Water Man Spouts

Sunday, October 09, 2005

A Man Called "Scooter"

{1} "This ardent neoconservative is a leading participant in the network of hidden cells that funneled so much disinformation to our political decision makers outside normal channels. He is one of a handful of senior officials in the administration with both the means and the motive to conduct the covert inquiry that allowed some in the White House to learn my wife's name and status, and then disclose that information to the press."
-- The Politics of Truth; Joseph Wilson; 2004; page 443.

Who is Lewis "Scooter" Libby? Most of the media reports on the Plame scandal report that he is Vice President Dick Cheney's top aide, but focus more attention on Karl Rove, the president's top advisor. But, in fact, Libby is more than Cheney's top aide. Indeed, a closer examination indicates that Libby may be more powerful than Rove. His ability to remain largely unknown has been a key to his efficacy. Let's take a closer look.

In "Plan of Attack," Bob Woodward notes on page 48 that, "Libby had three formal titles. He was chief of staff to Vice President Cheney; he was also national security advisor to the vice president;and he was finally an assistant to President Bush. It was a trifecta of positions probably never held by a single person. Scooter was a power center unto himself, and, accordingly, a force multiplier for Cheney's agenda and views."

In "Worse Than Watergate," John Dean describes on pages 101-102 how Cheney's agenda and views included creating a "shadow government" which he describes as "a secret government -- beyond the reach of Congress, and everyone else as well." This secret government is described in a number of books and articles that I strongly recommend to readers. Among them are Senator Robert Byrd's "Losing America"; Seymour Hersch's articles in the 3-3-03 and 10-27-03 New Yorker; and "The Lie Factory," by Robert Dreyfuss and Jason Vest in the Jan/Feb 2004 Mother Jones. (Dean uses the later two as sources in his book.)

Cheney has put Libby in the position, in effect, of being the head of his shadow government's National Security Council. As such, Lewis Libby has exercised a degree of influence and control in the United States government, particularly in foreign policy, that is in absolute contradiction to what the Constitution intends. His position and policies represent a neoconservative coup that show a disregard for the separation of powers at the federal level, and which have attempted to re-make the Middle East in a way most beneficial to American oil interests.

{2} "Indeed, Cheney and his chief of staff, Lewis Libby, had already participated in drafting a 2000 report for the Project for a New American Century that called for taking over Iraq -- this well before 9/11 -- as part of a larger, oil-minded pax Americana. Thus emerged the early inkling of the military strategy needed to implement the later task-force findings."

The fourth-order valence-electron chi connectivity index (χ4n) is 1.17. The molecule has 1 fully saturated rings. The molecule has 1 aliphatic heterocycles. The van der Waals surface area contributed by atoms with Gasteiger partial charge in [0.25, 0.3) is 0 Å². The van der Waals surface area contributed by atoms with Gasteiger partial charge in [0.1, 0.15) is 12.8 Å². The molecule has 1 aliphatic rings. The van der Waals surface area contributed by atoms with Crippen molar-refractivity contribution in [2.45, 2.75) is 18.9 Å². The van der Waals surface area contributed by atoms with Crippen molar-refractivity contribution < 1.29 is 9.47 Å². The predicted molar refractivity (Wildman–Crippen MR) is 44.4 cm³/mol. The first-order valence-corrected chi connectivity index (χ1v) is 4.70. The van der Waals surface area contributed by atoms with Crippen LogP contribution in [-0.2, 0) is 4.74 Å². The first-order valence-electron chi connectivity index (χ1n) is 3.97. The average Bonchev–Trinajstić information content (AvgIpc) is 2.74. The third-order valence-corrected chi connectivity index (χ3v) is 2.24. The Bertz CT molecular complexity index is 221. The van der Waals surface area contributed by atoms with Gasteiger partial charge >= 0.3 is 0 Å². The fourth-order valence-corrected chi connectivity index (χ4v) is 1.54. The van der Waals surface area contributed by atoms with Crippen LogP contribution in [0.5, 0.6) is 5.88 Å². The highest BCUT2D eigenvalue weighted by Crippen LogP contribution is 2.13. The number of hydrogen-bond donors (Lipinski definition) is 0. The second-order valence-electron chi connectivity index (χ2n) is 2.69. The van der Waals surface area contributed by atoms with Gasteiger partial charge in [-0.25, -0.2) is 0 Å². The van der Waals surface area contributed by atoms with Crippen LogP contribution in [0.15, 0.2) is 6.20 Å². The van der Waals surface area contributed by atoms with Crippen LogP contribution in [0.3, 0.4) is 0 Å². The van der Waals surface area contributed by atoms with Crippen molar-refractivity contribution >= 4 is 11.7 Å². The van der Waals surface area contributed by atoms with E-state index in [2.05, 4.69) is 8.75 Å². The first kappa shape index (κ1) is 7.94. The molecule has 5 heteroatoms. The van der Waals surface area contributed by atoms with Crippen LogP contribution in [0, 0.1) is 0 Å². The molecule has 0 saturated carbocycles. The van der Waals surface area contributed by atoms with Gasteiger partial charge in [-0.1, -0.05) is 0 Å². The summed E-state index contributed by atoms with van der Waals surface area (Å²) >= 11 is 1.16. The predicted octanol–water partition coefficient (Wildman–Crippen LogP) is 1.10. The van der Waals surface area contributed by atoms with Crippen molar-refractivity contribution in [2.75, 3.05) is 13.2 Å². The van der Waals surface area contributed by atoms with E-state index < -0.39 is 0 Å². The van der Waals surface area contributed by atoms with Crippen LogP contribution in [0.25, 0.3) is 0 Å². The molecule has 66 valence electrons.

--American Dynasty; Kevin Phillips; 2004; page 255

Lewis Libby graduated from Yale in 1972. As a young lawyer, he would become one of the most powerful members of a movement known as the "neoconservatives." In the 1980s, he was most closely associated with Paul Wolfowitz and Richard Perle. He worked for Wolfowitz from 1989 to 1992 at the Pentagon.

It is interesting to note that Libby had learned to keep a low profile as a tactic that allowed him to exercise behind the scenes power. Compare this to, for example, President Bush, who loves to be seen as "The Man." By the time of the Bush1 administration, Libby had become one of the most influential people in the American government

In "Where the Right Went Wrong," Patrick Buchanan -- the Strange Man of the republican right -- notes on page 42 that, "In 1992, when Wolfowitz was an assistant secretary of defense, a startling document leaked from his shop. Defense Planning Guidance had been prepared by Wolfowitz and his deputy, Lewis "Scooter" Libby, for Secretary Richard Cheney. Barton Gellman of the Washington Post called it a 'classified blueprint intended to help "set the nation's direction for the next century ..." '

"The Wolfowitz memorandum called for a permanent U.S. military presence on six continents to deter any 'potential competitors from even aspiring to a larger regional or global role.' Containment and deterrence to defend the West were to yield to a new offensive strategy to 'establish and protect a new order.' "

Bill Clinton's election may have appeared to upset that plan for a New World Order, but that may have been primarily on the surface, where public figures distract the public with their illusion of power. Yet that reality of power which takes place behind the scenes remained the realm of "Scooter."